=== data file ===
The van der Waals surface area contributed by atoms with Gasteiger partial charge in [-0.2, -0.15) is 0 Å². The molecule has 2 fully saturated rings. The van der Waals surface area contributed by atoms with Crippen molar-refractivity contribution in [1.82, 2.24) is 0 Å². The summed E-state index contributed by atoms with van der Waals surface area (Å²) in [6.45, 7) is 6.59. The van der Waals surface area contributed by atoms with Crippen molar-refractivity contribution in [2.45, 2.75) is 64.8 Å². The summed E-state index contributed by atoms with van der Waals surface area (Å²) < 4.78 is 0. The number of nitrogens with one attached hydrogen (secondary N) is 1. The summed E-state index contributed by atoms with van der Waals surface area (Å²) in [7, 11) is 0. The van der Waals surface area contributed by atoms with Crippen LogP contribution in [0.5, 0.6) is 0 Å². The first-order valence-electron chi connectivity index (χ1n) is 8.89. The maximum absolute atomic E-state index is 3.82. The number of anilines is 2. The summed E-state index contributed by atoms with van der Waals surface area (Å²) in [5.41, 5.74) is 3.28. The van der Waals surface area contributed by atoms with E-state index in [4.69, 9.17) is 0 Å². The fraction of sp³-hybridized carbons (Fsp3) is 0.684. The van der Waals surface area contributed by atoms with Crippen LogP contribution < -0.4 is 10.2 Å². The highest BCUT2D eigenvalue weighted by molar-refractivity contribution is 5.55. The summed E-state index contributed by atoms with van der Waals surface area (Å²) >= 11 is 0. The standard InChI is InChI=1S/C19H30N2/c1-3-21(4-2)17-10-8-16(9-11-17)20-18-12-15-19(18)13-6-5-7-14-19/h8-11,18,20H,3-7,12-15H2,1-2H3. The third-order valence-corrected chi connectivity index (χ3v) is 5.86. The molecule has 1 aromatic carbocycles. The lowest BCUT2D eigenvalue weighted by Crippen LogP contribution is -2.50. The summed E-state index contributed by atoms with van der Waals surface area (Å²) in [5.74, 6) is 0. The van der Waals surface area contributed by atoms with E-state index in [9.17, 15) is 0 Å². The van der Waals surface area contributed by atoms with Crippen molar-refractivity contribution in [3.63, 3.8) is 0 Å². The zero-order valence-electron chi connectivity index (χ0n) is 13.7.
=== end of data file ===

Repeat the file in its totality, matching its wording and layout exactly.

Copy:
The van der Waals surface area contributed by atoms with Gasteiger partial charge in [-0.2, -0.15) is 0 Å². The molecule has 2 fully saturated rings. The van der Waals surface area contributed by atoms with Crippen molar-refractivity contribution in [1.82, 2.24) is 0 Å². The summed E-state index contributed by atoms with van der Waals surface area (Å²) in [6.45, 7) is 6.59. The van der Waals surface area contributed by atoms with Crippen molar-refractivity contribution in [2.45, 2.75) is 64.8 Å². The summed E-state index contributed by atoms with van der Waals surface area (Å²) < 4.78 is 0. The number of nitrogens with one attached hydrogen (secondary N) is 1. The summed E-state index contributed by atoms with van der Waals surface area (Å²) in [7, 11) is 0. The van der Waals surface area contributed by atoms with Crippen LogP contribution in [0.5, 0.6) is 0 Å². The first-order valence-electron chi connectivity index (χ1n) is 8.89. The maximum absolute atomic E-state index is 3.82. The number of anilines is 2. The summed E-state index contributed by atoms with van der Waals surface area (Å²) in [5.41, 5.74) is 3.28. The van der Waals surface area contributed by atoms with E-state index in [4.69, 9.17) is 0 Å². The fraction of sp³-hybridized carbons (Fsp3) is 0.684. The van der Waals surface area contributed by atoms with Crippen LogP contribution < -0.4 is 10.2 Å². The highest BCUT2D eigenvalue weighted by molar-refractivity contribution is 5.55. The summed E-state index contributed by atoms with van der Waals surface area (Å²) >= 11 is 0. The standard InChI is InChI=1S/C19H30N2/c1-3-21(4-2)17-10-8-16(9-11-17)20-18-12-15-19(18)13-6-5-7-14-19/h8-11,18,20H,3-7,12-15H2,1-2H3. The third-order valence-corrected chi connectivity index (χ3v) is 5.86. The molecule has 1 aromatic carbocycles. The lowest BCUT2D eigenvalue weighted by Crippen LogP contribution is -2.50. The summed E-state index contributed by atoms with van der Waals surface area (Å²) in [5.74, 6) is 0. The van der Waals surface area contributed by atoms with E-state index in [9.17, 15) is 0 Å². The van der Waals surface area contributed by atoms with Crippen molar-refractivity contribution in [3.63, 3.8) is 0 Å². The zero-order valence-electron chi connectivity index (χ0n) is 13.7.